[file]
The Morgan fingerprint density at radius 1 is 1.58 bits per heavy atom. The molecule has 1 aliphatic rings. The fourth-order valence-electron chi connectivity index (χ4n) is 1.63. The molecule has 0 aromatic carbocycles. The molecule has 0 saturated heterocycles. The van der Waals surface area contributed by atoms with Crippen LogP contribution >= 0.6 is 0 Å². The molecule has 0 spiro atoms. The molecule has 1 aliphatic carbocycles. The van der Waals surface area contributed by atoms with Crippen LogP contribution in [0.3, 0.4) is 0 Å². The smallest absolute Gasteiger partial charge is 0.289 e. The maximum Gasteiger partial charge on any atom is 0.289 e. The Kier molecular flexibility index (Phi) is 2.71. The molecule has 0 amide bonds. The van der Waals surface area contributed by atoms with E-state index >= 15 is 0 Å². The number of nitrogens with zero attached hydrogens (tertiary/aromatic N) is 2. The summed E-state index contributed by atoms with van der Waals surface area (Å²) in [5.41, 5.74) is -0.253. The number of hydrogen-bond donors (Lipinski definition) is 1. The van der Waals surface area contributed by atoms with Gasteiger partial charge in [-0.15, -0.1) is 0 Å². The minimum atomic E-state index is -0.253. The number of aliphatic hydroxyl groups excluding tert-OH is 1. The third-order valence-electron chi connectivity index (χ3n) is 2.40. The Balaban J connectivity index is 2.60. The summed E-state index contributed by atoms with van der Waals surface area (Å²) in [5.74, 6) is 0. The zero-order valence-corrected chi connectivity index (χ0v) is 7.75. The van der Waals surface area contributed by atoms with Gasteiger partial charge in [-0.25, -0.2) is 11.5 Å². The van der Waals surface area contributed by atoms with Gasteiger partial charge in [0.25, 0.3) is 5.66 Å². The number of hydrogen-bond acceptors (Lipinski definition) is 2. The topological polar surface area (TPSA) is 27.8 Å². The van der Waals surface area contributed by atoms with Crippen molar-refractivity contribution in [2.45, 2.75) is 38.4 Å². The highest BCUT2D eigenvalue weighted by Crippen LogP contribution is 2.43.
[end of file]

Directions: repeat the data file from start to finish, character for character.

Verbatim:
The Morgan fingerprint density at radius 1 is 1.58 bits per heavy atom. The molecule has 1 aliphatic rings. The fourth-order valence-electron chi connectivity index (χ4n) is 1.63. The molecule has 0 aromatic carbocycles. The molecule has 0 saturated heterocycles. The van der Waals surface area contributed by atoms with Crippen LogP contribution >= 0.6 is 0 Å². The molecule has 0 spiro atoms. The molecule has 1 aliphatic carbocycles. The van der Waals surface area contributed by atoms with Crippen LogP contribution in [0.3, 0.4) is 0 Å². The smallest absolute Gasteiger partial charge is 0.289 e. The maximum Gasteiger partial charge on any atom is 0.289 e. The Kier molecular flexibility index (Phi) is 2.71. The molecule has 0 amide bonds. The van der Waals surface area contributed by atoms with E-state index >= 15 is 0 Å². The number of nitrogens with zero attached hydrogens (tertiary/aromatic N) is 2. The summed E-state index contributed by atoms with van der Waals surface area (Å²) in [5.41, 5.74) is -0.253. The number of hydrogen-bond donors (Lipinski definition) is 1. The van der Waals surface area contributed by atoms with Gasteiger partial charge in [-0.15, -0.1) is 0 Å². The minimum atomic E-state index is -0.253. The number of aliphatic hydroxyl groups excluding tert-OH is 1. The third-order valence-electron chi connectivity index (χ3n) is 2.40. The Balaban J connectivity index is 2.60. The summed E-state index contributed by atoms with van der Waals surface area (Å²) in [5.74, 6) is 0. The zero-order valence-corrected chi connectivity index (χ0v) is 7.75. The van der Waals surface area contributed by atoms with Gasteiger partial charge in [-0.25, -0.2) is 11.5 Å². The van der Waals surface area contributed by atoms with Gasteiger partial charge in [0.25, 0.3) is 5.66 Å². The number of hydrogen-bond acceptors (Lipinski definition) is 2. The topological polar surface area (TPSA) is 27.8 Å². The van der Waals surface area contributed by atoms with Crippen molar-refractivity contribution in [2.45, 2.75) is 38.4 Å². The highest BCUT2D eigenvalue weighted by Crippen LogP contribution is 2.43.